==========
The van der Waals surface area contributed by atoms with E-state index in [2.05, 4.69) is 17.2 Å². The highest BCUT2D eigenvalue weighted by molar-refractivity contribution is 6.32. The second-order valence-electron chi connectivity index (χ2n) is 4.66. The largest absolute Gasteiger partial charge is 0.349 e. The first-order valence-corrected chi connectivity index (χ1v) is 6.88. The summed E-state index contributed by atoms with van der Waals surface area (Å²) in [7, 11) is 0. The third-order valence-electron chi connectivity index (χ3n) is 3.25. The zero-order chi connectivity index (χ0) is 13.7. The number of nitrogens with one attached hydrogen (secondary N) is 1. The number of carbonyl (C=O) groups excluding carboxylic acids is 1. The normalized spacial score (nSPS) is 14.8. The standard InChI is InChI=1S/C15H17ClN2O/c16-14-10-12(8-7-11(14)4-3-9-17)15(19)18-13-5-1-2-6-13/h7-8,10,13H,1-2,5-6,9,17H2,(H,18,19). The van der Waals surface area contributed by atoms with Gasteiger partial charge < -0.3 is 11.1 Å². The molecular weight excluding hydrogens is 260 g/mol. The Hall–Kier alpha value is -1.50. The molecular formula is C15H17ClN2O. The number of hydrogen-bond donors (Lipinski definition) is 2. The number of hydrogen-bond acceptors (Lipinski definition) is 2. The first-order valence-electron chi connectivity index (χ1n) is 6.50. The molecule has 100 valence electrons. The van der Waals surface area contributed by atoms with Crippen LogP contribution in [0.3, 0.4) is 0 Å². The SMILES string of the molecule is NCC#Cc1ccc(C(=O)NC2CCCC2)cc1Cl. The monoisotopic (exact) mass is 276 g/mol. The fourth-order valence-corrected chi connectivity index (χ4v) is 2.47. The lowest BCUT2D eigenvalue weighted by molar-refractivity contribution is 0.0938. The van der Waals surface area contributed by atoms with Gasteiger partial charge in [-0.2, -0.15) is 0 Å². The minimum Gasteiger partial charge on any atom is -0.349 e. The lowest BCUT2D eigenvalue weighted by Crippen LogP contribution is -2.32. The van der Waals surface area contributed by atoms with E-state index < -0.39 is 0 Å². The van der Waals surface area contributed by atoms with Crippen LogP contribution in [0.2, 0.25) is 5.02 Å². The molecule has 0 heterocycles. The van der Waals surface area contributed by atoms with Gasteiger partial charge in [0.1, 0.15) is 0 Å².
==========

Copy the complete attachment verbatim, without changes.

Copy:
The van der Waals surface area contributed by atoms with E-state index in [2.05, 4.69) is 17.2 Å². The highest BCUT2D eigenvalue weighted by molar-refractivity contribution is 6.32. The second-order valence-electron chi connectivity index (χ2n) is 4.66. The largest absolute Gasteiger partial charge is 0.349 e. The first-order valence-corrected chi connectivity index (χ1v) is 6.88. The summed E-state index contributed by atoms with van der Waals surface area (Å²) in [7, 11) is 0. The third-order valence-electron chi connectivity index (χ3n) is 3.25. The zero-order chi connectivity index (χ0) is 13.7. The number of nitrogens with one attached hydrogen (secondary N) is 1. The number of carbonyl (C=O) groups excluding carboxylic acids is 1. The normalized spacial score (nSPS) is 14.8. The standard InChI is InChI=1S/C15H17ClN2O/c16-14-10-12(8-7-11(14)4-3-9-17)15(19)18-13-5-1-2-6-13/h7-8,10,13H,1-2,5-6,9,17H2,(H,18,19). The van der Waals surface area contributed by atoms with Gasteiger partial charge < -0.3 is 11.1 Å². The molecular weight excluding hydrogens is 260 g/mol. The Hall–Kier alpha value is -1.50. The molecular formula is C15H17ClN2O. The number of hydrogen-bond donors (Lipinski definition) is 2. The number of hydrogen-bond acceptors (Lipinski definition) is 2. The first-order valence-electron chi connectivity index (χ1n) is 6.50. The molecule has 100 valence electrons. The van der Waals surface area contributed by atoms with Crippen LogP contribution in [0.3, 0.4) is 0 Å². The SMILES string of the molecule is NCC#Cc1ccc(C(=O)NC2CCCC2)cc1Cl. The monoisotopic (exact) mass is 276 g/mol. The fourth-order valence-corrected chi connectivity index (χ4v) is 2.47. The lowest BCUT2D eigenvalue weighted by molar-refractivity contribution is 0.0938. The van der Waals surface area contributed by atoms with Gasteiger partial charge in [-0.2, -0.15) is 0 Å². The minimum Gasteiger partial charge on any atom is -0.349 e. The lowest BCUT2D eigenvalue weighted by Crippen LogP contribution is -2.32. The van der Waals surface area contributed by atoms with E-state index < -0.39 is 0 Å². The van der Waals surface area contributed by atoms with Crippen LogP contribution in [0.2, 0.25) is 5.02 Å². The molecule has 0 heterocycles. The van der Waals surface area contributed by atoms with Gasteiger partial charge in [0.1, 0.15) is 0 Å².